I was standing beside the runway at Fox River Airport in Rochester, Wis., home airport to American Champion Aircraft (www.amerchampionaircraft.com), to see the company’s stalwart 8GCBC Scout do its Elvis impersonation—as in Elvis the famous firefighting S-64 Aircrane water bomber. A call on a handheld confirmed we were in position. From the north, Jerry Mehlhaff Sr., the company’s owner and president, came boring in on the centerline in N125WB, the prototype Scout “Water Bomber,” dropping to about 150 feet. Just past the threshold, he released 100 gallons of water from its belly. The 800 pounds of liquid hit the runway with a loud slap, soaking an area about the size of a football field.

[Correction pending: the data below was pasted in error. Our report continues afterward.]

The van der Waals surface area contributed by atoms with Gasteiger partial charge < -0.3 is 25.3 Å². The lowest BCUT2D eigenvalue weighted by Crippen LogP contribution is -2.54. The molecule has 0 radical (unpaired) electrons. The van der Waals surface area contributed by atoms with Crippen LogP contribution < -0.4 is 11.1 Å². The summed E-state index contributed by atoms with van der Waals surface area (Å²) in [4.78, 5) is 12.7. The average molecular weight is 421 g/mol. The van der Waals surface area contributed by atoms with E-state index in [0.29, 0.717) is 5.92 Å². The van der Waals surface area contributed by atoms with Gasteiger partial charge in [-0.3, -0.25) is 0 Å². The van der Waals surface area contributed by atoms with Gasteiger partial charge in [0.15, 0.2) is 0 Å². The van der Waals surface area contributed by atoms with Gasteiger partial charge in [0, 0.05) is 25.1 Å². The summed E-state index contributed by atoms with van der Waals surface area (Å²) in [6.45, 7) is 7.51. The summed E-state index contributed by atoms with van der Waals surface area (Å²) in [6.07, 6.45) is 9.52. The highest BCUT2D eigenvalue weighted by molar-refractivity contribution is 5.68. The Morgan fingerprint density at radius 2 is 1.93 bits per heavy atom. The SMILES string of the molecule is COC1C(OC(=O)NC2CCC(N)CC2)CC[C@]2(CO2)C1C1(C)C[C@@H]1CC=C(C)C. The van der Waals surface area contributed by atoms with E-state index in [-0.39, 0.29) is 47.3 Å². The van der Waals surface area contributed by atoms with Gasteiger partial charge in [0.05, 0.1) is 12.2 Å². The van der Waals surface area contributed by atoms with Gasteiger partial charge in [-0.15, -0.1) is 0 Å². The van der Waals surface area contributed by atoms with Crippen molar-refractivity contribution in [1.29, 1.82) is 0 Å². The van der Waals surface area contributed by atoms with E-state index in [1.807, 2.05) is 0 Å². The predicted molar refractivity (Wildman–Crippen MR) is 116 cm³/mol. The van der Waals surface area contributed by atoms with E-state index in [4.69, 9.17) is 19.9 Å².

Can 100 gallons make a splash in aerial firefighting, where blazes can cover tens of thousands of acres? One is tempted to tell the trusty Scout, “Don’t quit your day job; no shame in simply being one of the world’s premier bush planes.” Despite the existence of such big bombers as Elvis and Evergreen International’s 747-200 Supertanker, back on the ground, Jerry Sr. made a case for using light aircraft as first responders “so they can get the fire when it starts, when it’s five acres or 10, not 5,000 acres or to the point when you need a 747 to try to slow it down.”